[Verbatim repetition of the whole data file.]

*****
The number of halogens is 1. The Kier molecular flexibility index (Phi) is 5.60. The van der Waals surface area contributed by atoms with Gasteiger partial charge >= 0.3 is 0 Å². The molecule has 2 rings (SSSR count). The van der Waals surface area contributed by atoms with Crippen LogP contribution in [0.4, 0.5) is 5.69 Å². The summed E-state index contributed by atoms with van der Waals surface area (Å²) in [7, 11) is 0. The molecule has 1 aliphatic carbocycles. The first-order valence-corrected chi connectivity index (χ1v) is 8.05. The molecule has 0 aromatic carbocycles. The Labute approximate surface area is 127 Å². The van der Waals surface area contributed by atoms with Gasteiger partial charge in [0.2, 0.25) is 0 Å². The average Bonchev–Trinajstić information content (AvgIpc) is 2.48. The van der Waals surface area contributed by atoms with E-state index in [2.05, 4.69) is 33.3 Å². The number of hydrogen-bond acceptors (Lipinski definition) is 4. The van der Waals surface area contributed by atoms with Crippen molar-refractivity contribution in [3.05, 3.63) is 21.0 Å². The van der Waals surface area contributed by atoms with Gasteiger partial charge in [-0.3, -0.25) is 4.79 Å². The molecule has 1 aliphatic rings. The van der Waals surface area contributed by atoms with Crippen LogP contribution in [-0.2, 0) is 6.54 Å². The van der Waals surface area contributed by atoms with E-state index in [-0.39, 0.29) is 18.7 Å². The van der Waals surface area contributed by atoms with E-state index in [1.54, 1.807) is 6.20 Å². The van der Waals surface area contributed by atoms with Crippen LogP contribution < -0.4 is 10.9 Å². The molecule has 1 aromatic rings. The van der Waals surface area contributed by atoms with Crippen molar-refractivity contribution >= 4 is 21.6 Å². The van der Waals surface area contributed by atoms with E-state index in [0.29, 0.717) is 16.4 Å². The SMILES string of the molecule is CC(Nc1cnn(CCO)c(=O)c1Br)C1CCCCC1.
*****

The number of halogens is 1. The Kier molecular flexibility index (Phi) is 5.60. The van der Waals surface area contributed by atoms with Gasteiger partial charge >= 0.3 is 0 Å². The molecule has 2 rings (SSSR count). The van der Waals surface area contributed by atoms with Crippen LogP contribution in [0.4, 0.5) is 5.69 Å². The summed E-state index contributed by atoms with van der Waals surface area (Å²) in [7, 11) is 0. The molecule has 1 aliphatic carbocycles. The first-order valence-corrected chi connectivity index (χ1v) is 8.05. The molecule has 0 aromatic carbocycles. The Labute approximate surface area is 127 Å². The van der Waals surface area contributed by atoms with Gasteiger partial charge in [0.2, 0.25) is 0 Å². The average Bonchev–Trinajstić information content (AvgIpc) is 2.48. The van der Waals surface area contributed by atoms with E-state index in [2.05, 4.69) is 33.3 Å². The number of hydrogen-bond acceptors (Lipinski definition) is 4. The van der Waals surface area contributed by atoms with Crippen molar-refractivity contribution in [3.05, 3.63) is 21.0 Å². The van der Waals surface area contributed by atoms with Gasteiger partial charge in [-0.3, -0.25) is 4.79 Å². The molecule has 1 aliphatic rings. The van der Waals surface area contributed by atoms with Crippen LogP contribution in [-0.2, 0) is 6.54 Å². The van der Waals surface area contributed by atoms with E-state index in [-0.39, 0.29) is 18.7 Å². The van der Waals surface area contributed by atoms with E-state index in [1.54, 1.807) is 6.20 Å². The van der Waals surface area contributed by atoms with Crippen LogP contribution < -0.4 is 10.9 Å². The molecule has 1 aromatic rings. The van der Waals surface area contributed by atoms with Crippen molar-refractivity contribution >= 4 is 21.6 Å². The van der Waals surface area contributed by atoms with E-state index in [0.29, 0.717) is 16.4 Å². The SMILES string of the molecule is CC(Nc1cnn(CCO)c(=O)c1Br)C1CCCCC1.